If you're using a qla2xxx disk controller, you'll need to use a 2.6.27 kernel or newer, and you'll also need to emerge sys-block/qla-fc-firmware. Next, run make menuconfig and navigate to the Device Drivers section. You'll need to add support for loading external firmware.

Code Listing 1.1: Enabling external firmware

Device Drivers  --->
   Generic Driver Options  --->
   ()  External firmware blobs to build into the kernel binary
   ()  Firmware blobs root directory

Set "External firmware blobs" to ql2200_fw.bin and "Firmware blobs root directory" to /lib/firmware.

When you're done configuring your kernel, continue with Compiling and Installing. However, after having compiled the kernel, check its size:

Code Listing 1.1: Check kernel size

# ls -lh vmlinux
-rw-r--r--    1 root     root         2.4M Oct 25 14:38 vmlinux

If the (uncompressed) size is bigger than 7.5 MB, reconfigure your kernel until it doesn't exceed these limits. One way of accomplishing this is by having most kernel drivers compiled as modules. Ignoring this can lead to a non-booting kernel.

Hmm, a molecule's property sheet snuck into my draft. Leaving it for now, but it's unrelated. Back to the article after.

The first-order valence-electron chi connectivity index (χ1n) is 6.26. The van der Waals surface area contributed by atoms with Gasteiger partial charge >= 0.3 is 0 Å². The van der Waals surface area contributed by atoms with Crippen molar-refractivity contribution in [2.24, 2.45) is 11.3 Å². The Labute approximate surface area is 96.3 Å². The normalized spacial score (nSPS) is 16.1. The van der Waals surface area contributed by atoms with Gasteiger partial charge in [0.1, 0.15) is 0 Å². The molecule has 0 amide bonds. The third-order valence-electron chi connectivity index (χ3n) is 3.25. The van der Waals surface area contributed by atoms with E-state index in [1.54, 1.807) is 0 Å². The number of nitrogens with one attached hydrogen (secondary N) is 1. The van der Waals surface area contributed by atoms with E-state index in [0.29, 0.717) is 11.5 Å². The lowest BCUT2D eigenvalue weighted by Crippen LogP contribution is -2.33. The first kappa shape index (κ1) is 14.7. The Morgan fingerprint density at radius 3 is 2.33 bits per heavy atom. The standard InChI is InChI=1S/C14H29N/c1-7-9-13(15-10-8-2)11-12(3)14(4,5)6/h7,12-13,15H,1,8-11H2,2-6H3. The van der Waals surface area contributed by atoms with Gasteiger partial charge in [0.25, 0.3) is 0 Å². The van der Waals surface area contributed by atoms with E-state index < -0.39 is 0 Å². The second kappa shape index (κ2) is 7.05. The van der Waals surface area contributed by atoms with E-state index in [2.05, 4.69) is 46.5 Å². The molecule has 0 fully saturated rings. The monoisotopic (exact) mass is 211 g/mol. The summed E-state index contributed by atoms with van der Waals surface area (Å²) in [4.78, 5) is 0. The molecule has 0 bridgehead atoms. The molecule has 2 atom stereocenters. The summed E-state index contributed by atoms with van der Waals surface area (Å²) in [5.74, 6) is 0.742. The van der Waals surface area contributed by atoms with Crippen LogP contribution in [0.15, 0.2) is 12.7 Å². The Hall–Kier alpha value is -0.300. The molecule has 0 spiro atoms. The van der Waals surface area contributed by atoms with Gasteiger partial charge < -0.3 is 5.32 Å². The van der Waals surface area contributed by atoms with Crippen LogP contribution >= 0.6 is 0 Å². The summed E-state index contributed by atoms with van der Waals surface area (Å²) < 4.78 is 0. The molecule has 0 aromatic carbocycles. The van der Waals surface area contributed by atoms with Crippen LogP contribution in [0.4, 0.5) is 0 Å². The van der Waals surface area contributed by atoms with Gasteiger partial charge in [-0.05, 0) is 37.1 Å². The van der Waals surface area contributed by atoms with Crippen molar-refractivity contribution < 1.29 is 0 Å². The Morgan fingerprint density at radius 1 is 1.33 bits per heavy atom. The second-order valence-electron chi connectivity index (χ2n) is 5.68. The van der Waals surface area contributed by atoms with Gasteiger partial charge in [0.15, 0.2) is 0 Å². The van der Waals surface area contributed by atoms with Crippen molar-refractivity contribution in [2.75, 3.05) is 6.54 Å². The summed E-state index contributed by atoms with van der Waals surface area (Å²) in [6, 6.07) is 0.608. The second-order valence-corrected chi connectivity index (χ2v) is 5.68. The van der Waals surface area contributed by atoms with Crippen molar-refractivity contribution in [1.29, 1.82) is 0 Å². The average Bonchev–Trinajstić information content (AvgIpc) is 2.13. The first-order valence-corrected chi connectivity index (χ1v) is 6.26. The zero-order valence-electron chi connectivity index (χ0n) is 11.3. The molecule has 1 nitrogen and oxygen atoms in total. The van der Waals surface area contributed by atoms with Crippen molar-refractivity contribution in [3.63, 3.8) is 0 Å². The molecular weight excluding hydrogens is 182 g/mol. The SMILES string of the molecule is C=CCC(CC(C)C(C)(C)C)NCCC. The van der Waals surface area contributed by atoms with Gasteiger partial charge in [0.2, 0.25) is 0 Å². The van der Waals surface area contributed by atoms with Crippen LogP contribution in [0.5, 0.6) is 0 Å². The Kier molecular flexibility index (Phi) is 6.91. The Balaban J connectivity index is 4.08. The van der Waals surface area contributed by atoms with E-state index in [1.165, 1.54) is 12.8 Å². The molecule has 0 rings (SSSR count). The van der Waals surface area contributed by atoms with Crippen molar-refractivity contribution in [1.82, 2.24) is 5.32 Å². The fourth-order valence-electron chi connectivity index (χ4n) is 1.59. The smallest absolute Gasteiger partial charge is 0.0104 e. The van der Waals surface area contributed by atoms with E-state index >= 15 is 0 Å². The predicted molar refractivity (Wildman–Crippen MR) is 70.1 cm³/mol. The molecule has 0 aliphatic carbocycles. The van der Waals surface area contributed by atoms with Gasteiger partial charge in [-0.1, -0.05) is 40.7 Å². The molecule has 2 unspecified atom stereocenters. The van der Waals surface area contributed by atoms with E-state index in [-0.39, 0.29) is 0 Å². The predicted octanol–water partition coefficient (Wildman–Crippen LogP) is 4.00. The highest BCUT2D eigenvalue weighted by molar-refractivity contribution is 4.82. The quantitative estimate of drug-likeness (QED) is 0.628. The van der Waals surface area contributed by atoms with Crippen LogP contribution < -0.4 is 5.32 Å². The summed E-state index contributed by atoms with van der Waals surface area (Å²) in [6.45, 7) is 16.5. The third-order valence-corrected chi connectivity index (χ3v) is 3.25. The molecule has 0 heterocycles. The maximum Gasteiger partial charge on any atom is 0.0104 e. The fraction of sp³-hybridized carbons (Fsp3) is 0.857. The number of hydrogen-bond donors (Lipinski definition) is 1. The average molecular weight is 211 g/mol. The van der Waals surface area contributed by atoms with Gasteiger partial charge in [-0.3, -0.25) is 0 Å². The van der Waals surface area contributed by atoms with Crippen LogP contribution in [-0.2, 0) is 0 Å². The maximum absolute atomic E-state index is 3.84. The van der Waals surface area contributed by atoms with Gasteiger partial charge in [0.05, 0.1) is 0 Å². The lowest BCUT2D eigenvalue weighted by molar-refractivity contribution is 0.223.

Also, if your kernel is just a tad too big, you can try stripping it using the strip command:

Code Listing 1.1: Stripping the kernel

# strip -R .comment -R .note vmlinux

Compiling and Installing

Now that your kernel is configured, it is time to compile and install it. Exit the configuration and start the compilation process:

Code Listing 1.1: Compiling the kernel

# make && make modules_install

When the kernel has finished compiling, copy the kernel image to /boot.

Code Listing 1.1: Installing the kernel

# cp arch/sparc/boot/image /boot/${kernel-name}

(Optional) Building an Initramfs

If you use a specific partition layout where important file system locations (like /usr or /var) are on separate partitions, then you will need to setup an initramfs so that this partition can be mounted before it is needed.